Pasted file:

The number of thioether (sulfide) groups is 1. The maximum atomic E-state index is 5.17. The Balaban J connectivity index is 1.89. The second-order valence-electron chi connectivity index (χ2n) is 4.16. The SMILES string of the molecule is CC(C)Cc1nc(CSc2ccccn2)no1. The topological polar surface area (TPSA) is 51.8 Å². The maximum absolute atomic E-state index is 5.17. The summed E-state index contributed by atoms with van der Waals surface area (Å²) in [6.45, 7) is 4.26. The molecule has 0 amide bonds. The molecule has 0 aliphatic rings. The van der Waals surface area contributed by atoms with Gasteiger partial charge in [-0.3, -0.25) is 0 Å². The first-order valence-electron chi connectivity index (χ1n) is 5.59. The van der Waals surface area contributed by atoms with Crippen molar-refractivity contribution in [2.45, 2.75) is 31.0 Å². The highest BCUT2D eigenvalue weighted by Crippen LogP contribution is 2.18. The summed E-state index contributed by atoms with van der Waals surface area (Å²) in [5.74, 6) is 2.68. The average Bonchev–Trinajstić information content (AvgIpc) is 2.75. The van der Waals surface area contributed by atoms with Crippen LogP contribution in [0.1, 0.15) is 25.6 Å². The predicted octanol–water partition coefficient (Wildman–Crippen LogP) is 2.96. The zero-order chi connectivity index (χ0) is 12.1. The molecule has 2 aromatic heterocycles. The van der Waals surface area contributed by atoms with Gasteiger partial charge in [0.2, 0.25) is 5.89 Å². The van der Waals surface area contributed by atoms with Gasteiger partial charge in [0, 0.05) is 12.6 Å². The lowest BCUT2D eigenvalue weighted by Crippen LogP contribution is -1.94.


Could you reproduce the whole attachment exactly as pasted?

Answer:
The number of thioether (sulfide) groups is 1. The maximum atomic E-state index is 5.17. The Balaban J connectivity index is 1.89. The second-order valence-electron chi connectivity index (χ2n) is 4.16. The SMILES string of the molecule is CC(C)Cc1nc(CSc2ccccn2)no1. The topological polar surface area (TPSA) is 51.8 Å². The maximum absolute atomic E-state index is 5.17. The summed E-state index contributed by atoms with van der Waals surface area (Å²) in [6.45, 7) is 4.26. The molecule has 0 amide bonds. The molecule has 0 aliphatic rings. The van der Waals surface area contributed by atoms with Gasteiger partial charge in [-0.3, -0.25) is 0 Å². The first-order valence-electron chi connectivity index (χ1n) is 5.59. The van der Waals surface area contributed by atoms with Crippen molar-refractivity contribution in [2.45, 2.75) is 31.0 Å². The highest BCUT2D eigenvalue weighted by Crippen LogP contribution is 2.18. The summed E-state index contributed by atoms with van der Waals surface area (Å²) in [5.74, 6) is 2.68. The average Bonchev–Trinajstić information content (AvgIpc) is 2.75. The van der Waals surface area contributed by atoms with Crippen LogP contribution in [0.1, 0.15) is 25.6 Å². The predicted octanol–water partition coefficient (Wildman–Crippen LogP) is 2.96. The zero-order chi connectivity index (χ0) is 12.1. The molecule has 2 aromatic heterocycles. The van der Waals surface area contributed by atoms with Gasteiger partial charge in [0.2, 0.25) is 5.89 Å². The van der Waals surface area contributed by atoms with Gasteiger partial charge in [0, 0.05) is 12.6 Å². The lowest BCUT2D eigenvalue weighted by Crippen LogP contribution is -1.94.